Lazy Foo' Productions

Loading Text File Shaders

Last Updated 10/19/14
In the last tutorial we hard coded the GLSL shader code in our OpenGL application for the sake of simplicity. But when you're trying to develop a shader program, having to recompile your application each time to make changes gets to be a pain. In this tutorial, our OpenGL application will load the GLSL source code on the fly.
From LShaderProgram.h
GLuint loadShaderFromFile( std::string path, GLenum shaderType ); /* Pre Condition: -None Post Condition: -Returns the ID of a compiled shader of the specified type from the specified file -Reports error to console if file could not be found or compiled Side Effects: -None */
The base shader class gets a new function to load a text GLSL source file and compile it to the type of shader you want (vertex, fragment, geometry, etc).
From LShaderProgram.cpp
GLuint LShaderProgram::loadShaderFromFile( std::string path, GLenum shaderType ) { //Open file GLuint shaderID = 0; std::string shaderString; std::ifstream sourceFile( path.c_str() ); //Source file loaded if( sourceFile ) { //Get shader source shaderString.assign( ( std::istreambuf_iterator< char >( sourceFile ) ), std::istreambuf_iterator< char >() );
To compile a text source file at runtime, you need to get the text from the file as a single string. After opening the file as an ifstream, we can use the input stream buffer iterator to read it in as one line.

The standard string function assign() just gives the string a value. The first argument tells it to start reading the source file from the beginning. The second argument tells it to keep reading the source file until it encounters a null character.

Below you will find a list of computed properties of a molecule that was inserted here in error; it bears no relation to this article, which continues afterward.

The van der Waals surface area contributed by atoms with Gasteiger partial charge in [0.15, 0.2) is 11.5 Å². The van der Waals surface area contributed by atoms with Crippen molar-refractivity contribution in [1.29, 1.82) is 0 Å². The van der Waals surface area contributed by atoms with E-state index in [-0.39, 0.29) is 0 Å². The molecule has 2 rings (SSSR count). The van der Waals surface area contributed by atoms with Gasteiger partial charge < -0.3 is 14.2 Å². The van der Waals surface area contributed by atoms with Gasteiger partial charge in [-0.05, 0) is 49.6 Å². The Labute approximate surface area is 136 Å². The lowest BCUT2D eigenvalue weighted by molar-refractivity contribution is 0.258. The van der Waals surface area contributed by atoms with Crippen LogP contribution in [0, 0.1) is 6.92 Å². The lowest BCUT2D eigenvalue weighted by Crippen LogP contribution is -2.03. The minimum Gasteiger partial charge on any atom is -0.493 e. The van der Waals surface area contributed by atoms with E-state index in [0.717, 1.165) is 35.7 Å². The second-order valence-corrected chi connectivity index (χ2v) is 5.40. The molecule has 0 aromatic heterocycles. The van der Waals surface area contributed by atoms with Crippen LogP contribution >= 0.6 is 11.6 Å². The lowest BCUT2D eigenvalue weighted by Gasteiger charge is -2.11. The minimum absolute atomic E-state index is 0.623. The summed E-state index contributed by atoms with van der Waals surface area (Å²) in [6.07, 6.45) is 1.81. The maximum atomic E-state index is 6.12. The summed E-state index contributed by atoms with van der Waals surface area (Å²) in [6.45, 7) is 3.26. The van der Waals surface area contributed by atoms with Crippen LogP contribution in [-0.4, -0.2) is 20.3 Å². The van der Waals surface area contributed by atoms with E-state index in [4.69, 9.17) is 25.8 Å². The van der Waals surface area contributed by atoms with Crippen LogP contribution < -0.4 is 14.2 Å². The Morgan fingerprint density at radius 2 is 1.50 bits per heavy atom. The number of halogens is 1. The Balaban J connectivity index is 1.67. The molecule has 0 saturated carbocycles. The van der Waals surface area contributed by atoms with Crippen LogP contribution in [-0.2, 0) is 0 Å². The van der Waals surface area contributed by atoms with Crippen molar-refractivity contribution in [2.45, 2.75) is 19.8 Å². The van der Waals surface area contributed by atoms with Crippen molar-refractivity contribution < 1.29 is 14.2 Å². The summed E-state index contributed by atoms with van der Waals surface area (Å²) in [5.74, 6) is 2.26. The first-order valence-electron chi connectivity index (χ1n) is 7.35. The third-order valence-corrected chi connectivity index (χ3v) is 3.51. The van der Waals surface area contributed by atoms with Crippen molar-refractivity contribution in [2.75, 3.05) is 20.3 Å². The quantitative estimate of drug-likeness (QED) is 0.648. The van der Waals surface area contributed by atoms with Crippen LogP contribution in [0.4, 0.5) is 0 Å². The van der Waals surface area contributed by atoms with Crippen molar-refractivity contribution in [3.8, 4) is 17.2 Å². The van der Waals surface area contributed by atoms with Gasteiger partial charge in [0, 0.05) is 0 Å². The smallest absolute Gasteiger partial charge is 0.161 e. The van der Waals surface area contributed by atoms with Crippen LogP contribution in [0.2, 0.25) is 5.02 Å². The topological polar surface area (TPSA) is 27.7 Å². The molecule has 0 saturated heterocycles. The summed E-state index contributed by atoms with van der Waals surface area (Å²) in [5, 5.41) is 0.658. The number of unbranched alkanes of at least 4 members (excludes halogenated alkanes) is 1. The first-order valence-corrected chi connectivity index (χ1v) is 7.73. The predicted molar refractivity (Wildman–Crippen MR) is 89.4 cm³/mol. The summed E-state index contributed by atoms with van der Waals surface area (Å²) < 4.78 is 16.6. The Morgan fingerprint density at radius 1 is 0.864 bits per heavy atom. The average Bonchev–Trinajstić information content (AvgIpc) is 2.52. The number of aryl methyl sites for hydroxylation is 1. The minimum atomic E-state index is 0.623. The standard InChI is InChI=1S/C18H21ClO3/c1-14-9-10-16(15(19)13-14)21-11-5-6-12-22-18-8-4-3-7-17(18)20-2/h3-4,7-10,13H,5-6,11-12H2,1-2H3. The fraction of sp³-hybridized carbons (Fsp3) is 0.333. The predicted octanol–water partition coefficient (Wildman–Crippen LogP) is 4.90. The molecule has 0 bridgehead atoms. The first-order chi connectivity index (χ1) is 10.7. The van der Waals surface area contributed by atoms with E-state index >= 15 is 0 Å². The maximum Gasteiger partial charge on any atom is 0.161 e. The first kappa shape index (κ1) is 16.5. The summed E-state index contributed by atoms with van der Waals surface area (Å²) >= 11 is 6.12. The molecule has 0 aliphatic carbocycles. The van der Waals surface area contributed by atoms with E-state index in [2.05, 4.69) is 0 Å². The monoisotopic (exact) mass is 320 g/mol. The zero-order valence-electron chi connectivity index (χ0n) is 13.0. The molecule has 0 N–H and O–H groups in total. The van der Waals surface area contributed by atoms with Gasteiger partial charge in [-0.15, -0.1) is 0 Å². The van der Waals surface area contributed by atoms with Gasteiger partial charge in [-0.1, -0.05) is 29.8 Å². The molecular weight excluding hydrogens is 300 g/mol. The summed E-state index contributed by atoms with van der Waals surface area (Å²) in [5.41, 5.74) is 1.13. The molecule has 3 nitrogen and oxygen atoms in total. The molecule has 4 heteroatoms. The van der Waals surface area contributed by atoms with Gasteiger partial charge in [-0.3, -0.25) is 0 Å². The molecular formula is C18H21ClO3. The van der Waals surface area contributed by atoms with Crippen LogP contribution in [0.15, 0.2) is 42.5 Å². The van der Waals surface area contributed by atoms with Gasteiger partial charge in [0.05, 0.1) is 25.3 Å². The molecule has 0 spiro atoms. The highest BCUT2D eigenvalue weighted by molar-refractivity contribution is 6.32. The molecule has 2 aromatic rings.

From LShaderProgram.cpp
//Create shader ID shaderID = glCreateShader( shaderType ); //Set shader source const GLchar* shaderSource = shaderString.c_str(); glShaderSource( shaderID, 1, (const GLchar**)&shaderSource, NULL ); //Compile shader source glCompileShader( shaderID ); //Check shader for errors GLint shaderCompiled = GL_FALSE; glGetShaderiv( shaderID, GL_COMPILE_STATUS, &shaderCompiled ); if( shaderCompiled != GL_TRUE ) { printf( "Unable to compile shader %d!\n\nSource:\n%s\n", shaderID, shaderSource ); printShaderLog( shaderID ); glDeleteShader( shaderID ); shaderID = 0; } } else { printf( "Unable to open file %s\n", path.c_str() ); } return shaderID; }
The rest of this function should all look familiar because it's a generalized version of the vertex/fragment shader compilation code from the last tutorial.
From LPlainPolygonProgram2D.cpp
bool LPlainPolygonProgram2D::loadProgram() { //Generate program mProgramID = glCreateProgram(); //Load vertex shader GLuint vertexShader = loadShaderFromFile( "30_loading_text_file_shaders/LPlainPolygonProgram2D.glvs", GL_VERTEX_SHADER ); //Check for errors if( vertexShader == 0 ) { glDeleteProgram( mProgramID ); mProgramID = 0; return false; } //Attach vertex shader to program glAttachShader( mProgramID, vertexShader ); //Create fragment shader GLuint fragmentShader = loadShaderFromFile( "30_loading_text_file_shaders/LPlainPolygonProgram2D.glfs", GL_FRAGMENT_SHADER ); //Check for errors if( fragmentShader == 0 ) { glDeleteShader( vertexShader ); glDeleteProgram( mProgramID ); mProgramID = 0; return false; } //Attach fragment shader to program glAttachShader( mProgramID, fragmentShader ); //Link program glLinkProgram( mProgramID ); //Check for errors GLint programSuccess = GL_TRUE; glGetProgramiv( mProgramID, GL_LINK_STATUS, &programSuccess ); if( programSuccess != GL_TRUE ) { printf( "Error linking program %d!\n", mProgramID ); printProgramLog( mProgramID ); glDeleteShader( vertexShader ); glDeleteShader( fragmentShader ); glDeleteProgram( mProgramID ); mProgramID = 0; return false; } //Clean up excess shader references glDeleteShader( vertexShader ); glDeleteShader( fragmentShader ); return true; }